Patti Cake$ – and yes, the title is stylized so that the S looks like a dollar sign – is one of those films that’s intentionally designed to make the audience feel good. This means that it either knowingly glosses over details that would make the story more plausible, or the filmmakers didn’t have the foresight to include them in the first place; in either case, we in the audience are obviously not supposed to care. It also means that the plot follows a formula of contrivances and includes turns of events that are very, very predictable. And as with the lack of plausibility details, we’re simply not supposed to care. A good film will either charm you into not caring or be constructed in such a way that you wouldn’t notice what not to care about.
Patti Cake$ is a good film. It’s all convention, and you can see how it’s going to end pretty much as soon as it begins, but what it lacks in originality and believability is made up for with great casting, strong performances, and the sheer satisfaction, one could even argue the wonderful distraction, of watching the title character’s dreams coming true. It’s no wonder to me that it was such a hit at the Sundance Film Festival this past January; it didn’t win any awards, but according to Patrick Ryan of USA Today, Australian newcomer Danielle Macdonald was given a standing ovation when taking the stage at the world premiere. Indeed, the audience I sat with at the film’s Los Angeles press screening applauded her name when it appeared during the end credits.
She plays Patricia Dumbrowski, a young woman from the slums of New Jersey who dreams of fame and fortune as a rap artist. As would be expected, she has just about everything stacked against her. She can only secure a menial job as a bartender, where of course she endures daily abuse from broken-spirited middle-aged men; she eventually has to take on a second job, part-time work as a caterer, just to help her family pay off outstanding debts. She’s completely discouraged by her single mother Barb (comedienne Bridget Everett), whose broken dreams of becoming a singer have hardened her into a bitter alcoholic. She can only desperately cling to the good ol’ days by singing karaoke at her daughter’s bar; her voice is beautiful, but her drunken antics are embarrassing. Patti’s grandmother (an unrecognizable Cathy Moriarty), though caring, is a wheelchair-bound invalid numb on nicotine and pain pills. Even Patti’s obesity very obviously allows for cruel people to bastardize her last name into Dumbo.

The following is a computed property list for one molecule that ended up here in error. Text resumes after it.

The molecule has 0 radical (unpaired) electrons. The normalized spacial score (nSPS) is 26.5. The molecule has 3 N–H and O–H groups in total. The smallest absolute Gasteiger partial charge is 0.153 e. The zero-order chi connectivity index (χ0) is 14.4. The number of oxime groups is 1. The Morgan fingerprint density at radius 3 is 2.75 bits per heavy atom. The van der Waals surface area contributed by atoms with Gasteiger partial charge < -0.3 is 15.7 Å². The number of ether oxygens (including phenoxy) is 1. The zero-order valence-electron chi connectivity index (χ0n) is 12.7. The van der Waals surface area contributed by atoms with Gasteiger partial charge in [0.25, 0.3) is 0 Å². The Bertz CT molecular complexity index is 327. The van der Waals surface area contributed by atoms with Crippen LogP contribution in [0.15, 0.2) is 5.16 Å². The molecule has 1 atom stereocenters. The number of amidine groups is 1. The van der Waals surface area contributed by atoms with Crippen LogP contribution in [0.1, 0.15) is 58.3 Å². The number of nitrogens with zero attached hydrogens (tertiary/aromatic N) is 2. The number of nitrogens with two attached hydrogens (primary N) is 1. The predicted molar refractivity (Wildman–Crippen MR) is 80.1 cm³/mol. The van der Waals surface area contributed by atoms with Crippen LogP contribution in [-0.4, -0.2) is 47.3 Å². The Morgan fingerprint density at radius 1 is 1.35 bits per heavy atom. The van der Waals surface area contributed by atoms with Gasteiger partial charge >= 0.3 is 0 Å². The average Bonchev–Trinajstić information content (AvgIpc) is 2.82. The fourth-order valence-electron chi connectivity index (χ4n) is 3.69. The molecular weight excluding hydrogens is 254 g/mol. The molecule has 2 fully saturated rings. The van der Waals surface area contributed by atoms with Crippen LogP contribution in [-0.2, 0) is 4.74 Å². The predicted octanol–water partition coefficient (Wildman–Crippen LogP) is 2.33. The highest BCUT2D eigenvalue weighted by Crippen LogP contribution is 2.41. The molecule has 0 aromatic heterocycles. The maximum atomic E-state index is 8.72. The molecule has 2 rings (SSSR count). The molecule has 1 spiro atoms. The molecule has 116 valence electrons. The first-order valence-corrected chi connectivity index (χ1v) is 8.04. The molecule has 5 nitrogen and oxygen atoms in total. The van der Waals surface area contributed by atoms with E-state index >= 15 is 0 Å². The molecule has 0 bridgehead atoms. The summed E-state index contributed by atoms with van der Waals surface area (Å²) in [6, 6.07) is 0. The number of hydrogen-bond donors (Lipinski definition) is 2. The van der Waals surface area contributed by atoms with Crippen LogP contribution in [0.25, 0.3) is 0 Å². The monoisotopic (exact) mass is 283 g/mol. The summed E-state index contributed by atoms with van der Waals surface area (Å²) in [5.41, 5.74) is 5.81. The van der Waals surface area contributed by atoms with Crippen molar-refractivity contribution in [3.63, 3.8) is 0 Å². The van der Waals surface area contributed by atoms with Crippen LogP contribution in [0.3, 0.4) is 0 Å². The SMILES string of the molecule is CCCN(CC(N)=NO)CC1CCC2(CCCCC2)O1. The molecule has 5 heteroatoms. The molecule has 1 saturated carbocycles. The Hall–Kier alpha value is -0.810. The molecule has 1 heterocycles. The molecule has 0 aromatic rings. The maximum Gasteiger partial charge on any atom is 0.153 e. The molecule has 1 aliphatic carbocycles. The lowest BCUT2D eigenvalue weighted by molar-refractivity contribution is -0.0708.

Apart from her piles of notebooks filled with streetwise, profanity-laced lyrics, she finds solace with her best friend, a young pharmacist named Jheri (Siddharth Dhananjay), who shares in her love of rap. She also idolizes a major hip hop artist named O-Z (Sahr Ngaujah), seen mostly in Patti’s fantasy sequences, his grilled gold teeth and big sunglasses eerily lit by green skies filled with equally green, swirling thunderclouds. Patti, who mostly refers to herself as Killer P, soon finds an unlikely ally in a young man who refers to himself as Basterd (Mamoudou Athie), a multi-pierced, virtually silent, self-described satanic anarchist who composes screamo music in a shack that can only be accessed through a graffiti-covered concrete tunnel behind a cemetery. We of course know that his gothic persona – his shack a frightening shrine of animal bones, lit candles, and monster sketches, with a TV that airs Night of the Living Dead – is just a cover, that deep down he’s a good person. Why he feels the need to act out in this particular way is something the film doesn’t bother to address.
We’re not supposed to question how a rundown shack in the middle of nowhere is getting the electricity required for an entire music studio, or how a kid like Basterd can truly live like this without being seen – or at the very least, without his excruciatingly loud music being heard. All we’re meant to care about is the fact that this is where Patti, Jheri, and Basterd record an EP under the name PBNJ. I could suspend disbelief for this. What I couldn’t suspend disbelief for was the fact that Patti involved her grandmother in this process, her cigarette-burned voiced sampled and used as a backing track. What’s even more unbelievable is that she, an old woman who in all likelihood never heard a hip hop song in her life, would actually want to take part. A feel-good movie can only go so far before it becomes silly.
It should come as no surprise that the final act hinges on a rap competition, made possible because a DJ at a bar mitzvah actually bothered to listen to the EP Patti gave to her. And the film has all of the plot turns that I can’t give away yet we’re all intimately familiar with. I guess what I’m saying is that Patti Cake$ doesn’t give us anything a thousand other films haven’t already given, with or without the backdrop of the hip hop music scene. But as we all know, there are types of movies that we actively seek out, even if we know that they’re unoriginal and predictable. We seek them out because they, emotionally, they give us what we need. If you leave this film, or any film like it, and say, “It doesn’t happen like this in real life,” you’re missing the point entirely.